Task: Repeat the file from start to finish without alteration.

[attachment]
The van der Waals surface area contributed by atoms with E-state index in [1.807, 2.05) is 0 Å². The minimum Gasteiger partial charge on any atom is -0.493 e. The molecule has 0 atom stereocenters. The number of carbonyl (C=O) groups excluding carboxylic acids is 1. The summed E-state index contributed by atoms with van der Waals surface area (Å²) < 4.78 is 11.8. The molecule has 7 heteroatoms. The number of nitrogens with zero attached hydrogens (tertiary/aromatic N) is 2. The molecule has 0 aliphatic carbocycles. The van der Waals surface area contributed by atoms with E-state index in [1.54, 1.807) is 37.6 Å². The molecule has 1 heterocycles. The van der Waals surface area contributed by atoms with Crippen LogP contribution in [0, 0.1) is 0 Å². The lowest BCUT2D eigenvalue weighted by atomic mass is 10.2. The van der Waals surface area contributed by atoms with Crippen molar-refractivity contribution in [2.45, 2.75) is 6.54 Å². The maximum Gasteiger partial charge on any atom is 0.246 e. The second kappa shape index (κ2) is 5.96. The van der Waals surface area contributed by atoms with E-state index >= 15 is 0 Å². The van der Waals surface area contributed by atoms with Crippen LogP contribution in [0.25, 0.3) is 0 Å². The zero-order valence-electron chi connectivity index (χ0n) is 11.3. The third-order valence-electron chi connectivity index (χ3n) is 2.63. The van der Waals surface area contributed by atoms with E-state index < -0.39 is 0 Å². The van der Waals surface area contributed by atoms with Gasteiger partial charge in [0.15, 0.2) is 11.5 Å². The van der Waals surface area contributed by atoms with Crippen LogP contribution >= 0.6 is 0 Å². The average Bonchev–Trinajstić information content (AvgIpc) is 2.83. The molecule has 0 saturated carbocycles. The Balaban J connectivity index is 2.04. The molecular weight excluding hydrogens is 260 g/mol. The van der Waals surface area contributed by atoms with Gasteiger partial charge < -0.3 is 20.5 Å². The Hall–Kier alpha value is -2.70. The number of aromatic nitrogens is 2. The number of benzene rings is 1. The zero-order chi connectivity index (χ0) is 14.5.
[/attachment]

The van der Waals surface area contributed by atoms with E-state index in [1.807, 2.05) is 0 Å². The minimum Gasteiger partial charge on any atom is -0.493 e. The molecule has 0 atom stereocenters. The number of carbonyl (C=O) groups excluding carboxylic acids is 1. The summed E-state index contributed by atoms with van der Waals surface area (Å²) < 4.78 is 11.8. The molecule has 7 heteroatoms. The number of nitrogens with zero attached hydrogens (tertiary/aromatic N) is 2. The molecule has 0 aliphatic carbocycles. The van der Waals surface area contributed by atoms with E-state index in [1.54, 1.807) is 37.6 Å². The molecule has 1 heterocycles. The van der Waals surface area contributed by atoms with Crippen LogP contribution in [0, 0.1) is 0 Å². The lowest BCUT2D eigenvalue weighted by atomic mass is 10.2. The van der Waals surface area contributed by atoms with Crippen molar-refractivity contribution in [2.45, 2.75) is 6.54 Å². The maximum Gasteiger partial charge on any atom is 0.246 e. The second kappa shape index (κ2) is 5.96. The van der Waals surface area contributed by atoms with E-state index >= 15 is 0 Å². The van der Waals surface area contributed by atoms with Crippen LogP contribution in [0.25, 0.3) is 0 Å². The zero-order valence-electron chi connectivity index (χ0n) is 11.3. The third-order valence-electron chi connectivity index (χ3n) is 2.63. The van der Waals surface area contributed by atoms with E-state index < -0.39 is 0 Å². The van der Waals surface area contributed by atoms with Gasteiger partial charge in [0.15, 0.2) is 11.5 Å². The van der Waals surface area contributed by atoms with Crippen LogP contribution >= 0.6 is 0 Å². The average Bonchev–Trinajstić information content (AvgIpc) is 2.83. The molecule has 0 saturated carbocycles. The Balaban J connectivity index is 2.04. The molecular weight excluding hydrogens is 260 g/mol. The van der Waals surface area contributed by atoms with Gasteiger partial charge < -0.3 is 20.5 Å². The Hall–Kier alpha value is -2.70. The number of aromatic nitrogens is 2. The number of benzene rings is 1. The zero-order chi connectivity index (χ0) is 14.5.